Another thing that is happening in the SBC is that this pool of possible nominees is perceived as getting contaminated by too many different breeds of SBC Pastors. They fall into so many categories that it’s almost impossible to list them all. But never say that I won't attempt it. Here they are from this mini-church pastor's perspective.

Categories of SBC Mega Church Pastors

1. Bigger than The SBC. They simply have bigger fish to fry and would not serve under any circumstances.
2, Doing their own Thing. SBC in name only and token support of the SBC but still claim the tradition and the label.
3, Outside the bounds of “Acceptable” SBC Tradition – They’d play ball but they’re not going to be asked because they’re viewed as extreme.
4. On the way out of the SBC – Just haven’t made the formal move yet.
5. Team Captains – They support the SBC and have a lot to say about it, usually way too much.
6. The Real Deal – the humble true blue SBC guys you never hear much about.

If we Southern Baptists were wise we’d probably change our method of doing all this but we are slow learners, so it’s probably safe to say the new President of the SBC will come out of category two or five. But we can dream about the day when God allows us to have the “The Real Deal.”

Friday, May 05, 2006

Ten Top Reasons Why Calvinism is Spreading in the SBC

I'm sure there will be much disagreement over the order but here they are as I see them.

10. The Tireless Efforts of the Founders Ministries and those associated with it.
9. Southern Baptists are reading more Baptist History.
8. More Willingness among SBC Pastors/Teachers to cross SBC lines to hear "dynamic preachers and teachers".
7. Proliferation of online sermons by SBC Calvinists
6. Calvinistic Web Sites and Blogging
5. Inadequate treatment by SBC Professors openly opposed
4. Unwillingness of SBC Leaders to model and promote church discipline
3. Frustration with 60% failure rate of SBC evangelistic emphasis
2. More Calvinistic Professors at SBC Seminaries
1. Anti-Calvinistic rhetoric by "leading" SBC Pastors

Number 10 - The Tireless Efforts of the Founders Ministries and those associated with it.

What can I say? Had not those seven men met in Memphis in 1983 and shared their common concerns and vision I might not even be writing this today as a Southern Baptist. The leadership that Tom Ascol and others have provided through the years since that humble beginning has been an encouragment to all of us Southern Baptists who embrace the Doctrines of Grace.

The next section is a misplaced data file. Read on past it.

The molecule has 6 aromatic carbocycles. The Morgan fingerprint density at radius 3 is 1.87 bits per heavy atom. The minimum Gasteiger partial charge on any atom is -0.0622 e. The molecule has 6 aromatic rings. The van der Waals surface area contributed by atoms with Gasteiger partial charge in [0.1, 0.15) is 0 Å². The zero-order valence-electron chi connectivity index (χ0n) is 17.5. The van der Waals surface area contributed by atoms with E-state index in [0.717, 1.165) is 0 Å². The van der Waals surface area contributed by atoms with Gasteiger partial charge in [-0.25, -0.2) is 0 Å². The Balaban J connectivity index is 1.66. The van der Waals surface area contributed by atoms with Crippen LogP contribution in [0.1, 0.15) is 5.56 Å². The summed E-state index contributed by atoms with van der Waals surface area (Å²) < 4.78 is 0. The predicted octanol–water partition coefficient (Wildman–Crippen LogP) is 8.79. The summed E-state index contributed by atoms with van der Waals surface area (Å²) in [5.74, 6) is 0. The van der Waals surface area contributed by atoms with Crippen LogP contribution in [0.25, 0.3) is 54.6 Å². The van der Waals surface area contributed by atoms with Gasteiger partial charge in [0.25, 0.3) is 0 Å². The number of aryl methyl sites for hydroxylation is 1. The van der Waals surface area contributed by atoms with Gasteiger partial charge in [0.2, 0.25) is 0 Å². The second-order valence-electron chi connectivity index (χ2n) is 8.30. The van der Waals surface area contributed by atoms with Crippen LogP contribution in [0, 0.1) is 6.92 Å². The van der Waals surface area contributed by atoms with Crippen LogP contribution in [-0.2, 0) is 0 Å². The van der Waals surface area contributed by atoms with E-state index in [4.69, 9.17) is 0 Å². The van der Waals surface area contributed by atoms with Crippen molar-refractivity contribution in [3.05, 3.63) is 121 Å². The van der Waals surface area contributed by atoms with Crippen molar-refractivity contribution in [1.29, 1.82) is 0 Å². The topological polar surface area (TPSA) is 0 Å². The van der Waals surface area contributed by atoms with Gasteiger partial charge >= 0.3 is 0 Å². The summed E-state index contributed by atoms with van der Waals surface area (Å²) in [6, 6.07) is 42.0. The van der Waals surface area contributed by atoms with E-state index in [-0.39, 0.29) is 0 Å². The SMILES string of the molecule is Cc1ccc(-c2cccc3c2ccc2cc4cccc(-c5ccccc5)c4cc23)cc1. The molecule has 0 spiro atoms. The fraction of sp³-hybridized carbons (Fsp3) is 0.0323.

Number 9 - Southern Baptists are reading more Baptist History.

When thinking Southern Baptists look at the historic Baptist Confessions and look at the Articles of Faith of almost all Southern Baptist Churches in this country that existed before the SBC was organized in 1845, they realize they are holding in their hands evidences of a strong Calvinistic heritage.

Number 8 - More Willingness among SBC Pastors/Teachers to cross SBC lines to hear "dynamic preachers and teachers" like R. C. Sproul, John Piper, John MacArthur, Ligon Duncan, C.J. Mahaney and others. What more needs to be said?

Number 7 - Remember back when a sermon tape by an SBC Calvinist was as rare as hens' teeth and you guarded it so carefully because you didn't know if you could ever replace it or not? Not anymore. Any SBC Calvinist can post his sermons online so we can all listen and be encouraged to our hearts' content.

Number 6 - Calvinistic Web Sites and Blogging

I've learned more theology and more Baptist history since I've plugged into the internet than I ever did in seminary or during that period I call the "dark ages" between seminary graduation and the advent of the web. I've also had more fellowship and made more friends through the web than I ever thought possible.

Number 5 - Inadequate treatment by SBC Professors openly opposed to Calvinism

Some obviously must feel like they have to say something so they say things that reveal a total lack of or a woefully inadequate understanding of the position of most SBC Calvinists. It only reinforces what many of us suspected was true during our seminary days. These are dedicated men and are faithful servants, for the most part, but they are certainly not infallible.

Number 4 - Unwillingness of SBC Leaders to model and promote church discipline

I don't believe I've ever heard a SBC mega-church pastor suggest that he needed to prune his church's membership roll, and these are the guys we keep electing President of the SBC every year. We know we have a problem in SBC Churches with unregenerate and inactive church members showing up to vote at controversial business meetings. Our leadership has not adequately addressed these issues but leading SBC Calvinists have.

Number 3 - Frustration with 60% failure rate of SBC evangelistic emphasis

Southern Baptist pastors are simply tired of the same old evangelistic results regardless of whether you call it F.A.I.T.H. or CWT or EE. When you get the same old results - 60% failure rate - campaign after campaign - then it becomes apparent that something is broken.

Number 2 - More Calvinistic Professors at SBC Seminaries

May their tribe increase. I believe this is a providential thing - don't you?

Number 1 - Anti-Calvinistic rhetoric by "leading" SBC Pastors

What happens when a well known SBC personality speaks out for something or against something so controversial as Calvinism? Ears perk up all over the SBC. Questions are asked. Inquiries are made, and the end result is that more and more Southern Baptists examine the Doctrines of Grace and some are persuaded they are true.

Stay tuned - More to come